Thursday, November 18, 2004

Teaching evolution II

Brian Ulrich responds to my previous post on this topic. Brian thinks "Dave's argument is weak in that he doesn't actually say what he sees as the purpose of a high school biology class." He also says, "Class time dedicated to science should be used for science," which I interpret as a tautology, so there must be some miscommunication here. I shall make my argument more explicit.

I believe that parents should decide the purposes of high school biology classes for their children. If they want to devote time to unscientific theories, then so be it. Brian doesn't have a "constitution-based problem" with putting such theories like intelligent design "somewhere in the curriculum," and to me the most obvious place to put them is in the biology class, though if parents want to put them elsewhere or nowhere, that is their prerogative. There's a lot of hand-wringing about how children don't learn enough science in America, to the point that even a few days can't be spared. However, there's plenty of hand-wringing about how kids don't learn enough civics, enough history, enough math, enough morals, enough writing skills, or enough, period. Parents should have the final say on how to budget classroom time, excepting the wrinkle that for public schools, the voters may override them. If the relevant elected representatives want to budget time for intelligent design in public schools (or not), then so be it. As I wrote in my previous post, the best solution is a diverse menu of privately runned schools, as this can accommodate diverse views on curriculum controversies like this one.

The above paragraph is pretty much libertarian boilerplate, which is not a bad thing; in many situations the libertarian boilerplate is right. However, like much libertarian thought, I find it unsatisfying, in some ways question-begging. Sure, the parents should decide, but which decision is best? I was sorely tempted to end this post with the above paragraph. It would have been a crisp argument about which I'd expect to hear relatively little disagreement. But that would have been taking the easy way out. No, I shall stand on my electronic soapbox a bit longer.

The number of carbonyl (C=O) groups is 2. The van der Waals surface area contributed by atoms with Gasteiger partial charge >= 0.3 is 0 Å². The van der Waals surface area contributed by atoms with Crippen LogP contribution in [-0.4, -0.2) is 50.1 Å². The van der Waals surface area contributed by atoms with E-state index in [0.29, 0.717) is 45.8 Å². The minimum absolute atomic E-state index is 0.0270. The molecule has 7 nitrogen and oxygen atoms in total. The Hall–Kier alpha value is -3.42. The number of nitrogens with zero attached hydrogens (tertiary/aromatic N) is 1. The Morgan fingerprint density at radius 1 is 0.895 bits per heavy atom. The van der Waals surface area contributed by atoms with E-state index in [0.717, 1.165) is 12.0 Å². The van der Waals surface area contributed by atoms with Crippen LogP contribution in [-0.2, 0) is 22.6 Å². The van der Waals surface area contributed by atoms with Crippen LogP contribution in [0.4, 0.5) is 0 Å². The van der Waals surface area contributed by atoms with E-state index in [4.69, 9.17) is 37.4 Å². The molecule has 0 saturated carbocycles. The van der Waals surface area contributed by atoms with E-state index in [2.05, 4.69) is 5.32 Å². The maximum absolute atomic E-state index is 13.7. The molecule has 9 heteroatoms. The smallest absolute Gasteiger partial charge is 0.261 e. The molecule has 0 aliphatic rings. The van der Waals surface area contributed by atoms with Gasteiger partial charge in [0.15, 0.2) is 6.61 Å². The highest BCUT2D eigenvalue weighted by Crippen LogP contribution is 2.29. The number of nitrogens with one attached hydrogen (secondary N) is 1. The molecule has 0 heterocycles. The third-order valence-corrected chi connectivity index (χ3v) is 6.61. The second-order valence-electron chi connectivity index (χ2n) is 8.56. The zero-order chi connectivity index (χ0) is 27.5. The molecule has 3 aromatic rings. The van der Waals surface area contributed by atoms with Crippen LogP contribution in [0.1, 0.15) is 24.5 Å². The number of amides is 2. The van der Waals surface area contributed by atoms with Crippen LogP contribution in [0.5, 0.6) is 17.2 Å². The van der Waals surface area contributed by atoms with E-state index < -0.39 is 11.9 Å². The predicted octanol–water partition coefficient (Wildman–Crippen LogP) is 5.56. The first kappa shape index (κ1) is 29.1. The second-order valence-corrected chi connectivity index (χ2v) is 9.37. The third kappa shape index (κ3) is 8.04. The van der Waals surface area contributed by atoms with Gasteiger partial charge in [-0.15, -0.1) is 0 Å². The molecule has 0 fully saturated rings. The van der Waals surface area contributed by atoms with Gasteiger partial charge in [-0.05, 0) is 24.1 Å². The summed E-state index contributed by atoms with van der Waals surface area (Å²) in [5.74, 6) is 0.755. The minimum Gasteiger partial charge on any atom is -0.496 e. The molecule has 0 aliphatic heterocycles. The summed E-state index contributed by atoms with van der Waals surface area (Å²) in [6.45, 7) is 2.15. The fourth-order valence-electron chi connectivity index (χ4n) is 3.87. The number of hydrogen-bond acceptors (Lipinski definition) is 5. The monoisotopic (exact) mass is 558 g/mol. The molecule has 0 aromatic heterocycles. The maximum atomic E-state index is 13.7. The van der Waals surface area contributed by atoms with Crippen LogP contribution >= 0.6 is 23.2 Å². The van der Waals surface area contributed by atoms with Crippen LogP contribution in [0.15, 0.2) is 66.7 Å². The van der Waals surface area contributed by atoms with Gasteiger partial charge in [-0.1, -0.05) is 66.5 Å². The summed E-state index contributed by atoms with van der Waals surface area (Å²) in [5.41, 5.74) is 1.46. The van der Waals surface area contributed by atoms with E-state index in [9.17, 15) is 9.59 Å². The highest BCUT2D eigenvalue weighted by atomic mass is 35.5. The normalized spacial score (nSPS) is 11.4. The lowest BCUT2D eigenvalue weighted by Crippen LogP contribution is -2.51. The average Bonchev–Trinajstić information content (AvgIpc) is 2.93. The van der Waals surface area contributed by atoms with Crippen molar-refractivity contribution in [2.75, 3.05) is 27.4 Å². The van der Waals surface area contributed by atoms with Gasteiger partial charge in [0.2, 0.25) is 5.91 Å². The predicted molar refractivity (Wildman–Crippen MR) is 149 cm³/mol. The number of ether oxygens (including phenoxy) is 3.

Were the issue on the ballot (likely indirectly through a school board election), I would vote to allocate a few days of a public school time to teaching intelligent design. For most career paths, understanding evolution is not a prerequisite for good citizenship or for high economic productivity. A few days spent on intelligent design will at most marginally detract from the understanding of a theory that most students don't need to understand, while simultaneously sharpening students' philosophical thinking about evolution. In fact, I expect there would be a net increase in understanding of evolution. If you believe intelligent design is a dangerously wrong idea, then I can understand why you might vote differently, but I'm currently agnostic about intelligent design, and think it an idea worthy of consideration.

Influenced by reader request, I might write more about my views on intelligent design in the future; for now, I just want to say that intelligent design is not the same thing as creationism, and that although it's not scientific according to the subjective definition I gave last time, there's a real philosophical debate to be had over whether it's objectively scientific. (What is the objective definition of "scientific"? Is there one? You see why I don't want to open this can of worms at the moment.)